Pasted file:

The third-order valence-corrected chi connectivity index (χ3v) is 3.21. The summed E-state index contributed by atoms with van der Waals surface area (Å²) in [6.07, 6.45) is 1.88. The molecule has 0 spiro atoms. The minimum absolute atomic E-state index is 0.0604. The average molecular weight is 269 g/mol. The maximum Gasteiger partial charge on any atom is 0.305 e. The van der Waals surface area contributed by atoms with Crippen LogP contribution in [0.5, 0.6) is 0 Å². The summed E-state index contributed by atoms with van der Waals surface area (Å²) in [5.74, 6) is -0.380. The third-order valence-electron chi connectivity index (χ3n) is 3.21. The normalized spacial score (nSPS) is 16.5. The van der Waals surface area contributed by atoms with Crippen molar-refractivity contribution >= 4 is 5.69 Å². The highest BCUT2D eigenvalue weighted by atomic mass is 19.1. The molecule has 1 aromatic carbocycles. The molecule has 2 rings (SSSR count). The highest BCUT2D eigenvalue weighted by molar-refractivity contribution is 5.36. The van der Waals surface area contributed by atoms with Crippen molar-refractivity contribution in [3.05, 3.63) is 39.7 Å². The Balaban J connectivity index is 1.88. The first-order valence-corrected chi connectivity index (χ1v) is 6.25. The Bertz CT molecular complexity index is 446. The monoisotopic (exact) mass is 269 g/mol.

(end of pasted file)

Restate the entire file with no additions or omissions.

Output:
The third-order valence-corrected chi connectivity index (χ3v) is 3.21. The summed E-state index contributed by atoms with van der Waals surface area (Å²) in [6.07, 6.45) is 1.88. The molecule has 0 spiro atoms. The minimum absolute atomic E-state index is 0.0604. The average molecular weight is 269 g/mol. The maximum Gasteiger partial charge on any atom is 0.305 e. The van der Waals surface area contributed by atoms with Crippen LogP contribution in [0.5, 0.6) is 0 Å². The summed E-state index contributed by atoms with van der Waals surface area (Å²) in [5.74, 6) is -0.380. The third-order valence-electron chi connectivity index (χ3n) is 3.21. The normalized spacial score (nSPS) is 16.5. The van der Waals surface area contributed by atoms with Crippen molar-refractivity contribution >= 4 is 5.69 Å². The highest BCUT2D eigenvalue weighted by atomic mass is 19.1. The molecule has 1 aromatic carbocycles. The molecule has 2 rings (SSSR count). The highest BCUT2D eigenvalue weighted by molar-refractivity contribution is 5.36. The van der Waals surface area contributed by atoms with Crippen molar-refractivity contribution in [3.05, 3.63) is 39.7 Å². The Balaban J connectivity index is 1.88. The first-order valence-corrected chi connectivity index (χ1v) is 6.25. The Bertz CT molecular complexity index is 446. The monoisotopic (exact) mass is 269 g/mol.